I have to begin by saying that Rio de Janeiro surprised me. I had no expectations and left with a deep love for brazil, brazilians and Açai!! It was Carnival season while I was there so of course everyone was extremely happy. I’ll tell you here how to enjoy Rio like a local and adapt to the brazilian culture.
The first thing to understand is that Brazil is NOT Latin America, I am Colombian, I know Latin America and Brazil is a whole different world. So to be a local in Rio you need to understand some portuguese (sexiest language ever!), enjoy the great food, and explore the city.
Cariocas use 3 words a lot: Gente, Porra, Pra caralho.
- Gente: I can’t even begin to describe what ‘gente’ means, it can be used as ‘people’, refer to the group you are with, emphasize an emotion, express surprise and many more. You will here it every 5 seconds.
- Porra is like ‘shit’ or ‘fuck’, used when you are surprised, mad or excited.
- Pra caralho is to emphasize something in an exaggerated way
- Example: tá cheio pra caralho = its fucking full.
You will start blending in by using these 3 words, and they will definetely stick with you once you leave.
I have to say brazilians are incredibly nice, of course everyone says this about almost every country they visit but still, its true about brazilians :). I had the fortune of experiencing Rio through a carioca friend so I got see Rio in its truest form and have fun with locals.
Warning! Everyone in Rio is beautiful, super sexy and very flirtatious so be careful of all the sexy cariocas.
What I loved the most of Brazil, compared to other countries in Latin America, is that they have their own, very local foods and flavors that no one else has.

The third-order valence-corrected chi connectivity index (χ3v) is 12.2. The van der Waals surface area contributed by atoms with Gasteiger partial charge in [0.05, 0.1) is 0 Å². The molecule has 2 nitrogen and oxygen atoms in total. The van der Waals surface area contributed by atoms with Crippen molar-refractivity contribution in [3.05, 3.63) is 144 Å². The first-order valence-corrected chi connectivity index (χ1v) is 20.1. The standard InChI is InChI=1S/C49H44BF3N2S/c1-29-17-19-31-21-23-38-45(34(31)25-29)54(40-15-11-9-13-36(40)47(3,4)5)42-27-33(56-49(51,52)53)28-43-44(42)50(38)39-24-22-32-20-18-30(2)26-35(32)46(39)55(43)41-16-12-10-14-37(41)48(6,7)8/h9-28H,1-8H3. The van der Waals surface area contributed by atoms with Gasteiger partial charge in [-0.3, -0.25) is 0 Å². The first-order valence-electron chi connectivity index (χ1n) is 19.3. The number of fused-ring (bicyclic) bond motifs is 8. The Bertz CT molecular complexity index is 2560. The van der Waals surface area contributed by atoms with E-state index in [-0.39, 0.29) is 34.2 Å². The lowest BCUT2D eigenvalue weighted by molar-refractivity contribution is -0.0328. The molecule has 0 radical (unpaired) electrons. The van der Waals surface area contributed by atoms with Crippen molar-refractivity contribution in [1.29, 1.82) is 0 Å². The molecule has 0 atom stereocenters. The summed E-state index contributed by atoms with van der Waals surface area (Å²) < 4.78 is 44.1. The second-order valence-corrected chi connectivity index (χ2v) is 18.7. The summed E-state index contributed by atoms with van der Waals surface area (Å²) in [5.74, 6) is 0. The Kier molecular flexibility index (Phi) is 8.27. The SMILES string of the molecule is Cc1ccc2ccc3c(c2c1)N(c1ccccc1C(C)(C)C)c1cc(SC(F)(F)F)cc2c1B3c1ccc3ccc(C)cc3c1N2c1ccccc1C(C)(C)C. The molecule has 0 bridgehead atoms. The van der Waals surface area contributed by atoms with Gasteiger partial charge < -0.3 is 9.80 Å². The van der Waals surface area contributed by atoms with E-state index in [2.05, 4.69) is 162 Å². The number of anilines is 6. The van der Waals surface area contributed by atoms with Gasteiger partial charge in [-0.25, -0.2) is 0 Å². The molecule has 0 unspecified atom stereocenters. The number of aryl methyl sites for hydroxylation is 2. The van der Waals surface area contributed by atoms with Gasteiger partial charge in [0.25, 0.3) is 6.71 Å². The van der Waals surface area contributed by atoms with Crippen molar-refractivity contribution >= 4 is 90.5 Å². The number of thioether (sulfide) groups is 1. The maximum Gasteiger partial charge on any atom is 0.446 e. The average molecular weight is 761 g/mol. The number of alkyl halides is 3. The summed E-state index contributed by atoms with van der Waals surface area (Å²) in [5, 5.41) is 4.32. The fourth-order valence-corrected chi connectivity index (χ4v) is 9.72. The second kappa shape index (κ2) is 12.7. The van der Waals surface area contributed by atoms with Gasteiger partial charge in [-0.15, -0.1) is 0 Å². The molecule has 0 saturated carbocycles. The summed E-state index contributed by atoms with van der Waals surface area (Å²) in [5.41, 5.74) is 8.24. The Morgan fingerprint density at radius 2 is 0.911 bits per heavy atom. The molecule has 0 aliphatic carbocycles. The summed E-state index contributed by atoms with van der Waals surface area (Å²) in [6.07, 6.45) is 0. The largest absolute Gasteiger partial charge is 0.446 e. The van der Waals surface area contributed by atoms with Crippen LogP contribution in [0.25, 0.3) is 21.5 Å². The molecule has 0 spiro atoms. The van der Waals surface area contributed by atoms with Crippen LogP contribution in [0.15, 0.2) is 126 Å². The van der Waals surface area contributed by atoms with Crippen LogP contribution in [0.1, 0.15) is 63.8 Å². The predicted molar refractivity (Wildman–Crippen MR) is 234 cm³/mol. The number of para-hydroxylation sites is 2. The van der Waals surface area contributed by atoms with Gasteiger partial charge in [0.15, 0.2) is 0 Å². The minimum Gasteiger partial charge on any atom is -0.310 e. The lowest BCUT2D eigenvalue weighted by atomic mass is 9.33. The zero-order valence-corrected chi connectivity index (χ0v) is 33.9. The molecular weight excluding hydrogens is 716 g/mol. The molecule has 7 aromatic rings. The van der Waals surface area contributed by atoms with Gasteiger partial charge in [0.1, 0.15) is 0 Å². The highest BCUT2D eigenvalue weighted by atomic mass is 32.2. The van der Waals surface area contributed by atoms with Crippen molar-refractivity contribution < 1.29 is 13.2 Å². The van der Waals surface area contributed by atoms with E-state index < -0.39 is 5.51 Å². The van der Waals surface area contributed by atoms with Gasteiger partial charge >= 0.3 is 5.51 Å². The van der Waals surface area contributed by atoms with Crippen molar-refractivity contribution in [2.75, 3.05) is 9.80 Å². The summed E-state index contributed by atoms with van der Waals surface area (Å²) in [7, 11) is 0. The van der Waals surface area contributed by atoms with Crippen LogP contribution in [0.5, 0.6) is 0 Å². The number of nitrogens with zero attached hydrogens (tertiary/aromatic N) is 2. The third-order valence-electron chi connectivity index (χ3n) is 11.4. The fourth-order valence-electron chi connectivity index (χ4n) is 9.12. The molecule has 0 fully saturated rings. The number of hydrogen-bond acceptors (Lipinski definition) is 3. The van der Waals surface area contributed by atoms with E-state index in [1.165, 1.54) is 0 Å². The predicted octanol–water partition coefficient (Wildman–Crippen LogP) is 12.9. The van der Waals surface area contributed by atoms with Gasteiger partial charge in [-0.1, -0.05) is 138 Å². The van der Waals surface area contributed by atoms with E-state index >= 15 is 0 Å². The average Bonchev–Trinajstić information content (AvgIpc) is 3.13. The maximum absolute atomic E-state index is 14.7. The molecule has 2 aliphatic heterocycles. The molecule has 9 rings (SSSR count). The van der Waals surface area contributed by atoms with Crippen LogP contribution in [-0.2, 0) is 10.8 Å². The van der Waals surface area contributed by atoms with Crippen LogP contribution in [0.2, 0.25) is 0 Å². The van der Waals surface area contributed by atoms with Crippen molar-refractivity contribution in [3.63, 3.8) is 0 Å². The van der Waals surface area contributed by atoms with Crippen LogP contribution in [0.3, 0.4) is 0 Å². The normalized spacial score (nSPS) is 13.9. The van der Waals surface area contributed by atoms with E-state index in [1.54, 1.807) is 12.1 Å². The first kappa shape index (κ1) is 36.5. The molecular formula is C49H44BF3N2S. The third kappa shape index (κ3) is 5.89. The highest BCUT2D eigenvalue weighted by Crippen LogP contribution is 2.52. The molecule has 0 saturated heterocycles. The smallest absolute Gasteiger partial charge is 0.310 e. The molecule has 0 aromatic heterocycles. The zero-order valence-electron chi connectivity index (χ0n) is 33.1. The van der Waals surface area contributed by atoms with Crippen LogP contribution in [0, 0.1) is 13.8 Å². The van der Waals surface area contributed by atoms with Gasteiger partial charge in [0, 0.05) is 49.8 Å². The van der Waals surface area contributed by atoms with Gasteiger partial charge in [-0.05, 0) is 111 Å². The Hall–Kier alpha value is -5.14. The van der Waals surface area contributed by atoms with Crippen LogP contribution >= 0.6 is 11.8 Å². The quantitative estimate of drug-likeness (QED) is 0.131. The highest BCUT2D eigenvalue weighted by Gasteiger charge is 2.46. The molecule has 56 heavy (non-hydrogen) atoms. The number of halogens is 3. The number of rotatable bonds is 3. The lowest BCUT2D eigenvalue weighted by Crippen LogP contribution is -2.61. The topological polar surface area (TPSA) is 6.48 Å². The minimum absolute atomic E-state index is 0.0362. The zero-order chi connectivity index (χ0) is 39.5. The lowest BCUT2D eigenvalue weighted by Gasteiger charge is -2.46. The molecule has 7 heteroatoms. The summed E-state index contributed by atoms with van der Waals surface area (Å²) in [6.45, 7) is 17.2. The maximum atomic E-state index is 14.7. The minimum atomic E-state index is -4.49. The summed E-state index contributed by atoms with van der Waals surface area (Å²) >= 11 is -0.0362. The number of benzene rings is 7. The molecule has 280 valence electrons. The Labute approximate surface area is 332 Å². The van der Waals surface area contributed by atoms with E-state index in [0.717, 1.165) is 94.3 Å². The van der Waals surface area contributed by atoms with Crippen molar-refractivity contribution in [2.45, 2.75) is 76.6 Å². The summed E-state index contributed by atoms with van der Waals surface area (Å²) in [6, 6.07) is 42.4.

- Farofa which is the greatest food invention in Latin America. Its a yuca (mandioca) powder that you put on beans, eggs, meat, basically anything you want, and it gives it a great crunchy taste.
- Acai. It’s the fruit of the Amazon gods (I made that up, but it should be) it’s a berry that grows in the Amazon. Its made into a very refreshing and nutritious smoothie with a very original taste. You can mix it with granola, banana, or plain. In Brasil they always add some guaraná so it gives you energy too. You can get this literally in every corner.
- Rodizio. Not suitable for vegetarians!! I’m sure most of you know what a Rodizio is: insane amounts of meat being served non-stop until you collapse. I don’t usually eat that much red meat but since I was already in Rio I went for touristic purposes. If you like meat I highly recommend it. All the meat is deliciously cooked and theres also unlimited salad bar so you don’t feel as bad.
- I also went to a restaurant by the Kilo! I’d never seen this before. Countless options, one plate. You can put as much food as you want, it gets weighed and you eat it! Simple as that.
- I have to give a special mention to Pao de Queixo (chessebread). It sounds pretty basic, dough + cheese, but it has a great balance between taste, texture and size. Loved it!!
There’s many more things to try out, seafood, feijoada, coxinha, tapioca the list goes on. The great thing about Rio is that it has the options for everyone, guy selling food on the beach, food carts, fancy restaurants and everything in between.
Rio has everything: mountains, forest and ocean mixed together in harmony. There are countless hikes with incredible views (better that the one from the Christ), many beaches not only Ipanema and Copacabana, there’s around 60 km of coastline in Rio, as well as countless restaurants, bars and parks.
To do sightseeing like a local you need to be skeptical of the ‘main’ tourist attractions and try to look for other alternatives that suit you, Rio will have what you want.
So, the main tourist attractions are Cristo Redentor, Pao de Açucar, Ipanema, Copacabana, Lapa -Selaron steps and the recently renovated Port, some are cool but some are very overrated.
The first you need to do is forget about the Christ, it’s a tourist trap, insanely overpriced, extremely full and the view is not the best. Its the most overpriced atraction I’ve visited.